Be a Winner on Super Bowl Sunday: Do not Drink and Drive

January 31, 2013, by The Lawrence Law Group

When you think about it, Super Bowl Sunday is really the “perfect storm” for increased vehicle accidents in Jacksonville and throughout the country. People get together with neighbors and friends to watch the big game, eat fat-laden foods, and wash it down with a few or more alcoholic beverages. Add to that the increased popularity of restaurants and bars with Super Bowl themed food and drink specials and more people on the roads, and the results can be deadly. Statistics show there are more car accidents in Jacksonville and across the country on Super Bowl Sunday, many involving drunk drivers.

The hours immediately following the Super Bowl are the most dangerous for drivers. The New England Journal of Medicine reports that car accidents jump by more than 40 percent after the Super Bowl, resulting in approximately 1,300 more car crashes, 600 more injuries and seven more deaths throughout the United States. Fatal injuries are highest in the state with the losing team, compared to the state with the winning team or states that had no team in the Super Bowl.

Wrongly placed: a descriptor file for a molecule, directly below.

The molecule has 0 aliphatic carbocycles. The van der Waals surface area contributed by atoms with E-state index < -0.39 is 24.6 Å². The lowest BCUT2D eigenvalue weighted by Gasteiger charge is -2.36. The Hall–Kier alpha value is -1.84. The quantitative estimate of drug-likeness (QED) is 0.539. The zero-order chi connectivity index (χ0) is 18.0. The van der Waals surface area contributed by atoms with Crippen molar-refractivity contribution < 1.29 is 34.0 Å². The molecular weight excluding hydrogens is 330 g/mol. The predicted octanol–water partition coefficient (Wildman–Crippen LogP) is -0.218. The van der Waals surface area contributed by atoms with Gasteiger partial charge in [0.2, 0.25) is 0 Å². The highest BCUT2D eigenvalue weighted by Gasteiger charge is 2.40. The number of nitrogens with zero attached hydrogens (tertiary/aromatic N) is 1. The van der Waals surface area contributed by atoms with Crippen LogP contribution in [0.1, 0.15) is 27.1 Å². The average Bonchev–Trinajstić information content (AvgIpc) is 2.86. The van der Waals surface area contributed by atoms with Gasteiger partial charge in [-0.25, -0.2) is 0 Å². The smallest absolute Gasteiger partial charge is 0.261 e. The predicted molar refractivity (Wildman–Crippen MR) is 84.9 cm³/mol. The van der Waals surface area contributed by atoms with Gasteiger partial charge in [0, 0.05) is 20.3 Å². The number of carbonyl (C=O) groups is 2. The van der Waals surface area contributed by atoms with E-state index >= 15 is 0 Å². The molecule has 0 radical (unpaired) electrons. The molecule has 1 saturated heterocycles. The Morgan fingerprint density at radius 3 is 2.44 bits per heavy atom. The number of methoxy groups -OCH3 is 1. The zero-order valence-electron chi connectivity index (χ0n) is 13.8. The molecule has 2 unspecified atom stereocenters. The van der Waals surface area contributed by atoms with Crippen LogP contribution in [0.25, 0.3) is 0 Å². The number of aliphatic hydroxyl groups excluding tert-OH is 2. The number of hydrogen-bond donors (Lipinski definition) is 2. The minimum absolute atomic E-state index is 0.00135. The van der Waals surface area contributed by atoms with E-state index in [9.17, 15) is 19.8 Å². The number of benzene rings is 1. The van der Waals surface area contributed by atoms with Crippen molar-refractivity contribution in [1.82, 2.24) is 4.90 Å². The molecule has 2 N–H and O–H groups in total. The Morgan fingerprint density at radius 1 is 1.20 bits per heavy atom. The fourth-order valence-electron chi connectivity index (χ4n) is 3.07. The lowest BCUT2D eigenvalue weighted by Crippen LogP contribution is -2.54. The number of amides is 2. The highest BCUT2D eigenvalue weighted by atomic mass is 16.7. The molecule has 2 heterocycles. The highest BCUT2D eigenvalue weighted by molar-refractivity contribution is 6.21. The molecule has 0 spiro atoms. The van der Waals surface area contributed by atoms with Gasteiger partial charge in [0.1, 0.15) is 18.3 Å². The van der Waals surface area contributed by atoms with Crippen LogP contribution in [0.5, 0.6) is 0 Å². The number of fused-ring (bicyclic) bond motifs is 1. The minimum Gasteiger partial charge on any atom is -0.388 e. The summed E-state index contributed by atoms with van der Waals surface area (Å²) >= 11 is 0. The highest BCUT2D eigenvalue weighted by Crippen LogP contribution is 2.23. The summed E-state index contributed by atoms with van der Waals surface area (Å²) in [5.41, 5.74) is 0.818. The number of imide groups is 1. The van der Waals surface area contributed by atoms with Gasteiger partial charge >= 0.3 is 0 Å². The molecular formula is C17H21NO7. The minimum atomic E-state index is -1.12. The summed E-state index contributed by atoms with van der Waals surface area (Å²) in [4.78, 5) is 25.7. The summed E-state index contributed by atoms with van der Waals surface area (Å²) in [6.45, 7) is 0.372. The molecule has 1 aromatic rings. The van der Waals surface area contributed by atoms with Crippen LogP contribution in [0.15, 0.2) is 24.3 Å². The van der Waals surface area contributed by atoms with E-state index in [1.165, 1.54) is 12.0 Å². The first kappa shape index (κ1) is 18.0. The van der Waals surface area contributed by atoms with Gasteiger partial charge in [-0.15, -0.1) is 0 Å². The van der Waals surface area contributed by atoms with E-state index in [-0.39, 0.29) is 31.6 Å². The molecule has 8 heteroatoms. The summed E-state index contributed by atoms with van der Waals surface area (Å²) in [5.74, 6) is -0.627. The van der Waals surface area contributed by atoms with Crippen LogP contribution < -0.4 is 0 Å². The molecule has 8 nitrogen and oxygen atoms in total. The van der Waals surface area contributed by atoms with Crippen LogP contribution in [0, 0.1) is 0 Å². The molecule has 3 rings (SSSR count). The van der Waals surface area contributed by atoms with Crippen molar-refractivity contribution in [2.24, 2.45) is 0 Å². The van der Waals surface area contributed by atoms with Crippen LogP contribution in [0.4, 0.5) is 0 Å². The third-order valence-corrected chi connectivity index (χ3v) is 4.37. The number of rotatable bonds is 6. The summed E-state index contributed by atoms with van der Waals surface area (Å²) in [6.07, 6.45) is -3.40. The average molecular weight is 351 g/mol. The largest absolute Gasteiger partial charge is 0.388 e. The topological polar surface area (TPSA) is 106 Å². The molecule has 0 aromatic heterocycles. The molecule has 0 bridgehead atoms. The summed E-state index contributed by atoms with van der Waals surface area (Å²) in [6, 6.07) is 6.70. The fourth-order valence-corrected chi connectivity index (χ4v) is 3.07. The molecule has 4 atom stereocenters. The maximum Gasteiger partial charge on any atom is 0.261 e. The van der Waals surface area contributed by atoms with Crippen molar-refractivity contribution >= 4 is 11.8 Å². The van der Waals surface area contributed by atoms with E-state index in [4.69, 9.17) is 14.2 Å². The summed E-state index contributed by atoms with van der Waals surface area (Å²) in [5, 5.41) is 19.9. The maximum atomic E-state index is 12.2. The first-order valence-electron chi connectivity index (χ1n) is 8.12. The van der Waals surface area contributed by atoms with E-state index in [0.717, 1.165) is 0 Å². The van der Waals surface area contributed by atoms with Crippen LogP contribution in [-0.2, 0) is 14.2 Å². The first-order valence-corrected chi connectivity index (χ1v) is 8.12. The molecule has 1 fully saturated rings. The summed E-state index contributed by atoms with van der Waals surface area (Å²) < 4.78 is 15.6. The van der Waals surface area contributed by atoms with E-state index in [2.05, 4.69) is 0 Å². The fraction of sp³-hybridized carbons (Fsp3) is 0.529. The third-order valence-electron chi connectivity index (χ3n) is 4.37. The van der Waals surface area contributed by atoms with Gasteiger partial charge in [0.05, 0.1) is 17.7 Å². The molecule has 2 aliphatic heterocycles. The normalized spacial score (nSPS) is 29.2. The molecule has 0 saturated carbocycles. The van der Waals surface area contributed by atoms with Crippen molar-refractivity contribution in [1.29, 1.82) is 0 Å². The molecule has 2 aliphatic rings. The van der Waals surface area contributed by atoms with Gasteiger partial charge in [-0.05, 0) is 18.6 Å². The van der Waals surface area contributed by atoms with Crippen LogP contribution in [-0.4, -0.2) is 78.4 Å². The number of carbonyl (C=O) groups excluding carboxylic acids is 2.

Of course, alcohol plays a big role, but so does driver fatigue after a long day of eating and drinking. Combined the emotional highs of winning or losing, the roads become more dangerous and prone to fatal accidents on Super Bowl Sunday. The National Highway Traffic Safety Administration reports that 48 percent of all U.S. car accident deaths are alcohol related on Super Bowl Sunday.

Before you plan to host a Super Bowl party, get a game plan in place to make sure your guests arrive home safely:

•Do not let your guests drive drunk. If you need to, take their car keys and call a taxi.
•Stop serving to anyone who appears to be inebriated.
•Do not let guests mix their own drinks. Designate a responsible bartender.
•Do not provide alcoholic drinks mixed with carbonation; the body absorbs these types of drinks rapidly.
•Make sure you serve plenty of high protein foods, such as meat or cheese, to slow alcohol absorption.
•Provide non-alcoholic drinks as an option for guests.
•Cut off the alcohol during the third quarter of the game and offer more food, desserts and coffee.
•Do not serve alcohol to minors (anyone under age 21).
•Encourage guests to designate a non-drinking driver or to call a taxi if needed. Have the numbers of local cab companies on hand.

When driving home after the Super Bowl party, report drivers who appear to be drunk. The Jacksonville Sherrif’s Office recommends calling 911 if you believe a driver has been drinking. Be prepared to provide a location, description of the car and the license tag number if possible. Finally, when leaving the party, do not forget to buckle up – it could be your best defense against a drunk driver.

If you or a loved one has been injured due to a drunk driving accident, contact our Jacksonville personal injury attorneys for a free no-obligation consultation.